I stood silent at Golgatha, the Place of the Skull, dust engulfing my sandals, my feet slowly painted in silt. A mute darkness covered the land while throws of mangled wind yanked tears across my cheeks.
I stood far. I stood away. My eardrums, cringed and cowering, still rang with the continuous cannon, "Crucify! Crucify!"
I had stood witness in the crowd, surrounded by thousands in this riot, this scene. They had lobbed their stained spit at him, threw words caked in blood, before cowardly retreating, before receding entirely. Now I alone remained, distant in front of the three.
A square sign knocked lonely and hollow at the top of the center cross. "Jesus of Nazareth, King of the Jews"
I could barely read it. Stale sorrow swelled in my eyes.
"Jesus," I choked. The silence took it.
"Jesus!" I cried.
The violence of sacrifice hung in the air between He and I, the heavy quiet steeped in it. I lumbered forward, nauseous.
The remains of this man slowly magnified in my vision, the stakes still firmly locking his hands, his feet, spiraled thorns still driven into His skull. The spear that had pierced His side lay idle while drops of water and blood still leaked, still dripped from Him. He was mangled, butchered. I could barely recognize His face.
My knees buckled in the proximity of punishment and I collapsed, pressing my forehead into the tired earth. The foot of the cross moaned with the weight of swords and spit, of shame and sweat. I wailed with grief. I wailed into all the darkness and dust.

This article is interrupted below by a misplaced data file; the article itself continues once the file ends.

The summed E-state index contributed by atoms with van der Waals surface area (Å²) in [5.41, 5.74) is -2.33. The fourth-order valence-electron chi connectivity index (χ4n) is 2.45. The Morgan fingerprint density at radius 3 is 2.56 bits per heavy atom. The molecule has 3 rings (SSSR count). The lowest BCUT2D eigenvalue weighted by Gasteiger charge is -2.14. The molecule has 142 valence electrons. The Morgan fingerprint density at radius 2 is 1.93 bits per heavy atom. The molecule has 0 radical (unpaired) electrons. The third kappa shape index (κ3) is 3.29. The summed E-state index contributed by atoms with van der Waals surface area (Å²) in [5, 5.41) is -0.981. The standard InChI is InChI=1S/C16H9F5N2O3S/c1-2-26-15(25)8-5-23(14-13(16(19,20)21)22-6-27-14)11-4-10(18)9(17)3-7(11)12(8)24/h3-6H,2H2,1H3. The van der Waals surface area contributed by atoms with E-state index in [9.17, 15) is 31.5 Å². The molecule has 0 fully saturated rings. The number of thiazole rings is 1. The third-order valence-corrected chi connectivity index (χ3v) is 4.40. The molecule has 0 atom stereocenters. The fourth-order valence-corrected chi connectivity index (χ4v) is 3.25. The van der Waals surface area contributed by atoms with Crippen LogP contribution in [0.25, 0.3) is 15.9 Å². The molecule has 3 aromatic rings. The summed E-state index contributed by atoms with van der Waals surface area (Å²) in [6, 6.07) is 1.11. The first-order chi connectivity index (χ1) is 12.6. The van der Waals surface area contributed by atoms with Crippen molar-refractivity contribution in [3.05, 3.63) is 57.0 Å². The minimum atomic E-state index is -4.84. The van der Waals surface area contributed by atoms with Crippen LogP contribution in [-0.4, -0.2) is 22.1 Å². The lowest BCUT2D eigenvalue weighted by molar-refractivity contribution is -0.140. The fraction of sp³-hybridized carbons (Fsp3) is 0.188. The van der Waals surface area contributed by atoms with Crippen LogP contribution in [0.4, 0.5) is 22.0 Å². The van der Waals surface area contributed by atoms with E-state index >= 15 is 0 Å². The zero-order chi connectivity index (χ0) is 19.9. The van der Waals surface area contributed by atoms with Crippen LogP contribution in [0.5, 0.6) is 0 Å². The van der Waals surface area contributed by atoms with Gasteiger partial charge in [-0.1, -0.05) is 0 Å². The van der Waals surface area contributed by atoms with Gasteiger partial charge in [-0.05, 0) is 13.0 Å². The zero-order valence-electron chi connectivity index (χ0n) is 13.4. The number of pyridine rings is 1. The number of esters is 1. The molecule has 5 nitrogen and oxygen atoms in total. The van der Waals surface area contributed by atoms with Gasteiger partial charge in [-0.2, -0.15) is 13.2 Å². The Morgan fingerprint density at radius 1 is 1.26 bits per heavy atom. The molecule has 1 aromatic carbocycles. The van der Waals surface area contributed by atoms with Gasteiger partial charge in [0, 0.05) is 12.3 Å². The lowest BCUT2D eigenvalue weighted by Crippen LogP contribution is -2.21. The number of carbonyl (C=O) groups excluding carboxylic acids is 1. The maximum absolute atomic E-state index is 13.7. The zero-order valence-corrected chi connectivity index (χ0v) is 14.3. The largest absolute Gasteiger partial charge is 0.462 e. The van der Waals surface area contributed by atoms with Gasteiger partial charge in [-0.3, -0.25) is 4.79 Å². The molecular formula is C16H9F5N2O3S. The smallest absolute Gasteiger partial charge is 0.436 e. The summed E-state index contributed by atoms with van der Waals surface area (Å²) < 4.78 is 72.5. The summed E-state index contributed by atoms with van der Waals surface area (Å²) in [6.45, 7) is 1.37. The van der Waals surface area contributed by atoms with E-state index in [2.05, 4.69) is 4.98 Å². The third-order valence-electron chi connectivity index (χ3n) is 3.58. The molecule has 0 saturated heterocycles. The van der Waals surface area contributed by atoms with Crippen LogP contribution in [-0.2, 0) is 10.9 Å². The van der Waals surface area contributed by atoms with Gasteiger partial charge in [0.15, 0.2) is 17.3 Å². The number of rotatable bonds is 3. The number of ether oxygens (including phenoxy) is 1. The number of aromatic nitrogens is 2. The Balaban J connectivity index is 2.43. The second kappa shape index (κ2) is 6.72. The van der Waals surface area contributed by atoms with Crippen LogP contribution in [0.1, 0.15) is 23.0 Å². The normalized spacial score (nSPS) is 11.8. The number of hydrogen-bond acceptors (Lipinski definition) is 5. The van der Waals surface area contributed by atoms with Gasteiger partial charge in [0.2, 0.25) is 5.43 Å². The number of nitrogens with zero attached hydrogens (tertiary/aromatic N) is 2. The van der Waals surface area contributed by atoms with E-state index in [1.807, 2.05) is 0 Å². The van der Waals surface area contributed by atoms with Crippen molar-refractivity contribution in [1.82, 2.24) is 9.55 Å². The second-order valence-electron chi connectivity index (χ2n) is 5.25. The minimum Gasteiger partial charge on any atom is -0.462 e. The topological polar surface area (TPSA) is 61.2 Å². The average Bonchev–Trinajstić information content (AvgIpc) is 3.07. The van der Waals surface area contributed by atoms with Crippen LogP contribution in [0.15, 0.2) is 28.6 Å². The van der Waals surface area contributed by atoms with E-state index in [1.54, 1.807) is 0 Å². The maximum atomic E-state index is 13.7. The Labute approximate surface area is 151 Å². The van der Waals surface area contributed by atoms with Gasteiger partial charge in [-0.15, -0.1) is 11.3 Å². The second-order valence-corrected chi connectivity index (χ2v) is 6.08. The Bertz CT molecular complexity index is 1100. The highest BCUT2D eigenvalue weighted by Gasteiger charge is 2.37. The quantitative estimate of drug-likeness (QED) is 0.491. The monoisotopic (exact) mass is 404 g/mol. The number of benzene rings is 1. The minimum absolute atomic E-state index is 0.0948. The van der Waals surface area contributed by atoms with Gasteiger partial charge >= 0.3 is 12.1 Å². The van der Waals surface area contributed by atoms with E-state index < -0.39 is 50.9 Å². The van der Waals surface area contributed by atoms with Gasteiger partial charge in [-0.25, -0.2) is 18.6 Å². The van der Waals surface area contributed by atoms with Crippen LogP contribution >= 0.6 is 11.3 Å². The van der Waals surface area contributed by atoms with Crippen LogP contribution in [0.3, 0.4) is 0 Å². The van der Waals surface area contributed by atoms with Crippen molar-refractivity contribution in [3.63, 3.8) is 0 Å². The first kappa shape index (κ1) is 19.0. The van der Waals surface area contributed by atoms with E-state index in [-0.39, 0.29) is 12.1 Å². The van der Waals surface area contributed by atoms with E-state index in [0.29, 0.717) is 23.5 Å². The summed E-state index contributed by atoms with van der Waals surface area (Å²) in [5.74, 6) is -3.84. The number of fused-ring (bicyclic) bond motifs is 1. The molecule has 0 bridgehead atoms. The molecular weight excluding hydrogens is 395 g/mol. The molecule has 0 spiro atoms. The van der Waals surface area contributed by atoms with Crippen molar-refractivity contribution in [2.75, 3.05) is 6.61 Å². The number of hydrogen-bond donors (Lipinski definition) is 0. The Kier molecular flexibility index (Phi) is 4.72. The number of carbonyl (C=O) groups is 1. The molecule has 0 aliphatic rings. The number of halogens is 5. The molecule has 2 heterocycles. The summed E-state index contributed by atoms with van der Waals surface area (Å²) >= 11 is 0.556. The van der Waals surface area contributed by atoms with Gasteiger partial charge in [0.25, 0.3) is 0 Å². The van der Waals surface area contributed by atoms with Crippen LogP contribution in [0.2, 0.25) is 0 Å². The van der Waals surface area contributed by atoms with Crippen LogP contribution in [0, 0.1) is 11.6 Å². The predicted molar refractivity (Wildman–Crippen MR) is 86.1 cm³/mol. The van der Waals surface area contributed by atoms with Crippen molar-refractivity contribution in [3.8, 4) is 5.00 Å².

The bark reeked of our guilt, its smell suffocating.
I arched back and lifted my hands to cover my face, but with them came the weight and bulkiness of cloth. My fists slowly pulled forward and there in each palm were the bunched beginnings of the temple curtain.
I turned to my left, to my right. There behind me lay two long, exquisite trails of what once was, the sacred veil that had separated us, now torn in two. It drew itself over the rocks, into the sand, around the hyssop that had led me to the cross. It draped its way all the way back to the now vacant Holy of Holies, its purpose now limp and void.
The rhythm of my breath choked as I slowly turned my gaping face towards Jesus, sudden realization pouring over me. His submission to slaughter under the weight of the world's sin had ushered out the old, the division, and lifted my verdict.
It was the trade of all trades,
His life for mine, sacrifice for union.
His love for me so blindingly whole and rapturous that he yielded to a criminal death so that my sin wouldn't keep us from each other, so that I would be His.
I thirsted for words like I thirsted for water and nothing collected, nothing assembled. I pulled the curtain over my damp eyes, across my dripping nose and burrowed my face into its purple silk.
When I lifted my head on the hill that day, it rose completely covered in the fresh blood of Jesus, entirely soaked in crimson forgiveness.